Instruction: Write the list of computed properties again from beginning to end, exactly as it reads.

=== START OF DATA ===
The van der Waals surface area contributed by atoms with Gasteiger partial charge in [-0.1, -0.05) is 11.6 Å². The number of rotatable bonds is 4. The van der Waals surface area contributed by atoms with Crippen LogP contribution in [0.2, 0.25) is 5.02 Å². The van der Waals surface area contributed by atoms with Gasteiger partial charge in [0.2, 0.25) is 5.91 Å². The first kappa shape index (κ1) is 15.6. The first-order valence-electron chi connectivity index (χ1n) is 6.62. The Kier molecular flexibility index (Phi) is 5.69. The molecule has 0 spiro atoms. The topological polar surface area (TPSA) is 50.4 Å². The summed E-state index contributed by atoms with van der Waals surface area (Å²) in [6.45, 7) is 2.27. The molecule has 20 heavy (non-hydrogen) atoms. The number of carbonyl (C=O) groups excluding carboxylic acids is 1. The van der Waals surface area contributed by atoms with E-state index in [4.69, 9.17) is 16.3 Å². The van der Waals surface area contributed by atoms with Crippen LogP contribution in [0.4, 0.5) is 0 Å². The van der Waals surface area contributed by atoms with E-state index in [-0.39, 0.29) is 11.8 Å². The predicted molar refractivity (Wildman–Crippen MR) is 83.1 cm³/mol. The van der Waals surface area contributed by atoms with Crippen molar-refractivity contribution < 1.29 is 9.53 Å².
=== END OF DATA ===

The van der Waals surface area contributed by atoms with Gasteiger partial charge in [-0.1, -0.05) is 11.6 Å². The number of rotatable bonds is 4. The van der Waals surface area contributed by atoms with Crippen LogP contribution in [0.2, 0.25) is 5.02 Å². The van der Waals surface area contributed by atoms with Gasteiger partial charge in [0.2, 0.25) is 5.91 Å². The first kappa shape index (κ1) is 15.6. The first-order valence-electron chi connectivity index (χ1n) is 6.62. The Kier molecular flexibility index (Phi) is 5.69. The molecule has 0 spiro atoms. The topological polar surface area (TPSA) is 50.4 Å². The summed E-state index contributed by atoms with van der Waals surface area (Å²) in [6.45, 7) is 2.27. The molecule has 20 heavy (non-hydrogen) atoms. The number of carbonyl (C=O) groups excluding carboxylic acids is 1. The van der Waals surface area contributed by atoms with E-state index in [4.69, 9.17) is 16.3 Å². The van der Waals surface area contributed by atoms with Crippen LogP contribution in [0.4, 0.5) is 0 Å². The van der Waals surface area contributed by atoms with E-state index in [-0.39, 0.29) is 11.8 Å². The predicted molar refractivity (Wildman–Crippen MR) is 83.1 cm³/mol. The van der Waals surface area contributed by atoms with Crippen molar-refractivity contribution < 1.29 is 9.53 Å².